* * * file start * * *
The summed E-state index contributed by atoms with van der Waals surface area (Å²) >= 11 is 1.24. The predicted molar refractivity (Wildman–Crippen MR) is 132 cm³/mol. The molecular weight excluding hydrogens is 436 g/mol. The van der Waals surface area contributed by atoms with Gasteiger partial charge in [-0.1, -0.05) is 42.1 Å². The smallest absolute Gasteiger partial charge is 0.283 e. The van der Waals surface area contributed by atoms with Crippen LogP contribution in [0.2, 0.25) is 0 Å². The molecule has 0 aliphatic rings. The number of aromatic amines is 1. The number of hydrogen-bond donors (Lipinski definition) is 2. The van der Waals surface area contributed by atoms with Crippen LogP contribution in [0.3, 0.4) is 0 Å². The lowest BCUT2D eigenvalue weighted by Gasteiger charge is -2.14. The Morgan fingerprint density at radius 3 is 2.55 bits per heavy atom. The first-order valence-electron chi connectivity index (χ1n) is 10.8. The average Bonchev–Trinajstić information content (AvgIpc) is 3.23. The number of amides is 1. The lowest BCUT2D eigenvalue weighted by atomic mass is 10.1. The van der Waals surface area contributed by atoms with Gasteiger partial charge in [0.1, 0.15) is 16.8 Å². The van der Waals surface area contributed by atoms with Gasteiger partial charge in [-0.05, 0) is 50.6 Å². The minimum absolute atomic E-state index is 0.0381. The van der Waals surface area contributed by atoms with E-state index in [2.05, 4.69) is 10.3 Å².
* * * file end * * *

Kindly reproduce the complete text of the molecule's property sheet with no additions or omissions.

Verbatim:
The summed E-state index contributed by atoms with van der Waals surface area (Å²) >= 11 is 1.24. The predicted molar refractivity (Wildman–Crippen MR) is 132 cm³/mol. The molecular weight excluding hydrogens is 436 g/mol. The van der Waals surface area contributed by atoms with Gasteiger partial charge in [-0.1, -0.05) is 42.1 Å². The smallest absolute Gasteiger partial charge is 0.283 e. The van der Waals surface area contributed by atoms with Crippen LogP contribution in [0.2, 0.25) is 0 Å². The molecule has 0 aliphatic rings. The number of aromatic amines is 1. The number of hydrogen-bond donors (Lipinski definition) is 2. The van der Waals surface area contributed by atoms with Crippen LogP contribution in [0.3, 0.4) is 0 Å². The lowest BCUT2D eigenvalue weighted by Gasteiger charge is -2.14. The Morgan fingerprint density at radius 3 is 2.55 bits per heavy atom. The first-order valence-electron chi connectivity index (χ1n) is 10.8. The average Bonchev–Trinajstić information content (AvgIpc) is 3.23. The number of amides is 1. The lowest BCUT2D eigenvalue weighted by atomic mass is 10.1. The van der Waals surface area contributed by atoms with Gasteiger partial charge in [0.1, 0.15) is 16.8 Å². The van der Waals surface area contributed by atoms with Gasteiger partial charge in [-0.05, 0) is 50.6 Å². The minimum absolute atomic E-state index is 0.0381. The van der Waals surface area contributed by atoms with E-state index in [2.05, 4.69) is 10.3 Å².